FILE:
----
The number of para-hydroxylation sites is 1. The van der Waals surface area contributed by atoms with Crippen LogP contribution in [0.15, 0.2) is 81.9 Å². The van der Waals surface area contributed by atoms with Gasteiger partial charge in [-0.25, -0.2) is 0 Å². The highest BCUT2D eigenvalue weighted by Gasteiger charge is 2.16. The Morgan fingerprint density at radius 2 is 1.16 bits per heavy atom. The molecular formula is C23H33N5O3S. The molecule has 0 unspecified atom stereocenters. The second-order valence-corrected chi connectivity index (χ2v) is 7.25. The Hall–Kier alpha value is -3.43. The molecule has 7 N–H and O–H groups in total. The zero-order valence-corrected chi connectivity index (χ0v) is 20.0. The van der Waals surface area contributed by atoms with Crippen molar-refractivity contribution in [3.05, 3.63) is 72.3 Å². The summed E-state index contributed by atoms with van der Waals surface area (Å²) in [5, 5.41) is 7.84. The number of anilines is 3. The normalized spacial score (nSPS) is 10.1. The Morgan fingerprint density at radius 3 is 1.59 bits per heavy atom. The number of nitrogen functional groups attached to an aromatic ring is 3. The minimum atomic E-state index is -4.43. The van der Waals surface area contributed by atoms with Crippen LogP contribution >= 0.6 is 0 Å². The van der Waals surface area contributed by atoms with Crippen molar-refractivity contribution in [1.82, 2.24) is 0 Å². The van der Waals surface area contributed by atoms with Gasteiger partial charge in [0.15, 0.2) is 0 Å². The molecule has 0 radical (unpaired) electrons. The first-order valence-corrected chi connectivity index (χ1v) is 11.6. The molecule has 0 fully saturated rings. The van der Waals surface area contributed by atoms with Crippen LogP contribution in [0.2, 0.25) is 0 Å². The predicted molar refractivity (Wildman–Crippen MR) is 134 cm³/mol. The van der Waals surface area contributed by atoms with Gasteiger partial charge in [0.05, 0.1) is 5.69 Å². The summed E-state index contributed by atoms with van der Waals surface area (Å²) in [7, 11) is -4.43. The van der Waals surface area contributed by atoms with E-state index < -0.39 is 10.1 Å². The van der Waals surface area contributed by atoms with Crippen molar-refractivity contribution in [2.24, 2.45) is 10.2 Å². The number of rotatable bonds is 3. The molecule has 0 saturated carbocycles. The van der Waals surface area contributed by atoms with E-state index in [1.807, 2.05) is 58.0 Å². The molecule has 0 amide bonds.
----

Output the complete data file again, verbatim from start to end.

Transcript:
The number of para-hydroxylation sites is 1. The van der Waals surface area contributed by atoms with Crippen LogP contribution in [0.15, 0.2) is 81.9 Å². The van der Waals surface area contributed by atoms with Gasteiger partial charge in [-0.25, -0.2) is 0 Å². The highest BCUT2D eigenvalue weighted by Gasteiger charge is 2.16. The Morgan fingerprint density at radius 2 is 1.16 bits per heavy atom. The molecular formula is C23H33N5O3S. The molecule has 0 unspecified atom stereocenters. The second-order valence-corrected chi connectivity index (χ2v) is 7.25. The Hall–Kier alpha value is -3.43. The molecule has 7 N–H and O–H groups in total. The zero-order valence-corrected chi connectivity index (χ0v) is 20.0. The van der Waals surface area contributed by atoms with Crippen molar-refractivity contribution in [3.05, 3.63) is 72.3 Å². The summed E-state index contributed by atoms with van der Waals surface area (Å²) in [5, 5.41) is 7.84. The number of anilines is 3. The normalized spacial score (nSPS) is 10.1. The Morgan fingerprint density at radius 3 is 1.59 bits per heavy atom. The number of nitrogen functional groups attached to an aromatic ring is 3. The minimum atomic E-state index is -4.43. The van der Waals surface area contributed by atoms with Crippen LogP contribution >= 0.6 is 0 Å². The van der Waals surface area contributed by atoms with Crippen molar-refractivity contribution in [1.82, 2.24) is 0 Å². The van der Waals surface area contributed by atoms with Gasteiger partial charge in [0.15, 0.2) is 0 Å². The molecule has 0 radical (unpaired) electrons. The first-order valence-corrected chi connectivity index (χ1v) is 11.6. The molecule has 0 fully saturated rings. The van der Waals surface area contributed by atoms with Crippen LogP contribution in [0.2, 0.25) is 0 Å². The predicted molar refractivity (Wildman–Crippen MR) is 134 cm³/mol. The van der Waals surface area contributed by atoms with Gasteiger partial charge in [0.05, 0.1) is 5.69 Å². The summed E-state index contributed by atoms with van der Waals surface area (Å²) in [7, 11) is -4.43. The van der Waals surface area contributed by atoms with E-state index < -0.39 is 10.1 Å². The van der Waals surface area contributed by atoms with Crippen molar-refractivity contribution in [2.24, 2.45) is 10.2 Å². The number of rotatable bonds is 3. The molecule has 0 saturated carbocycles. The van der Waals surface area contributed by atoms with E-state index in [1.807, 2.05) is 58.0 Å². The molecule has 0 amide bonds.